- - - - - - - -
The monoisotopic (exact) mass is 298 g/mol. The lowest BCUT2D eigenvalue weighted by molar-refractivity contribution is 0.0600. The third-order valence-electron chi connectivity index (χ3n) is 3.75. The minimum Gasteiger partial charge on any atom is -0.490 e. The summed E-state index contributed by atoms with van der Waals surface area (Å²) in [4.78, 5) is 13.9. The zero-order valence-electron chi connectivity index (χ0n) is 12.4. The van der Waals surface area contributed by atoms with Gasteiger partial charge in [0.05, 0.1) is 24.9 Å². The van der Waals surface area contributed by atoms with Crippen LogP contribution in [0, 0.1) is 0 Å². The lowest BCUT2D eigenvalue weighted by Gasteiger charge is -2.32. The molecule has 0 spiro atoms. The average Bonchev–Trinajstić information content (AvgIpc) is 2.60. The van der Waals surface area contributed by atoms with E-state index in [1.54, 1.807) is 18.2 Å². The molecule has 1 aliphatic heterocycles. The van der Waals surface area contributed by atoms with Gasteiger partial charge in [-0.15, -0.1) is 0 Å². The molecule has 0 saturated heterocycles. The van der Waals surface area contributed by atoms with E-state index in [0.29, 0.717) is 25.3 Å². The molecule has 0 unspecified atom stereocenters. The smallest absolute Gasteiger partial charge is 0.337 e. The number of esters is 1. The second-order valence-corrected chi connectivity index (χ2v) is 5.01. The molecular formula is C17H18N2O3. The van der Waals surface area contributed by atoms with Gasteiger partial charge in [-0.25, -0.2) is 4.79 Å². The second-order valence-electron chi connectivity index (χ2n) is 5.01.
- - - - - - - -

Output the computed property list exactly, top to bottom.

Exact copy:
The monoisotopic (exact) mass is 298 g/mol. The lowest BCUT2D eigenvalue weighted by molar-refractivity contribution is 0.0600. The third-order valence-electron chi connectivity index (χ3n) is 3.75. The minimum Gasteiger partial charge on any atom is -0.490 e. The summed E-state index contributed by atoms with van der Waals surface area (Å²) in [4.78, 5) is 13.9. The zero-order valence-electron chi connectivity index (χ0n) is 12.4. The van der Waals surface area contributed by atoms with Gasteiger partial charge in [0.05, 0.1) is 24.9 Å². The van der Waals surface area contributed by atoms with Crippen LogP contribution in [0, 0.1) is 0 Å². The lowest BCUT2D eigenvalue weighted by Gasteiger charge is -2.32. The molecule has 0 spiro atoms. The average Bonchev–Trinajstić information content (AvgIpc) is 2.60. The van der Waals surface area contributed by atoms with E-state index in [1.54, 1.807) is 18.2 Å². The molecule has 1 aliphatic heterocycles. The van der Waals surface area contributed by atoms with Gasteiger partial charge in [-0.15, -0.1) is 0 Å². The molecule has 0 saturated heterocycles. The van der Waals surface area contributed by atoms with E-state index in [0.29, 0.717) is 25.3 Å². The molecule has 0 unspecified atom stereocenters. The smallest absolute Gasteiger partial charge is 0.337 e. The number of esters is 1. The second-order valence-corrected chi connectivity index (χ2v) is 5.01. The molecular formula is C17H18N2O3. The van der Waals surface area contributed by atoms with Gasteiger partial charge in [-0.25, -0.2) is 4.79 Å². The second-order valence-electron chi connectivity index (χ2n) is 5.01.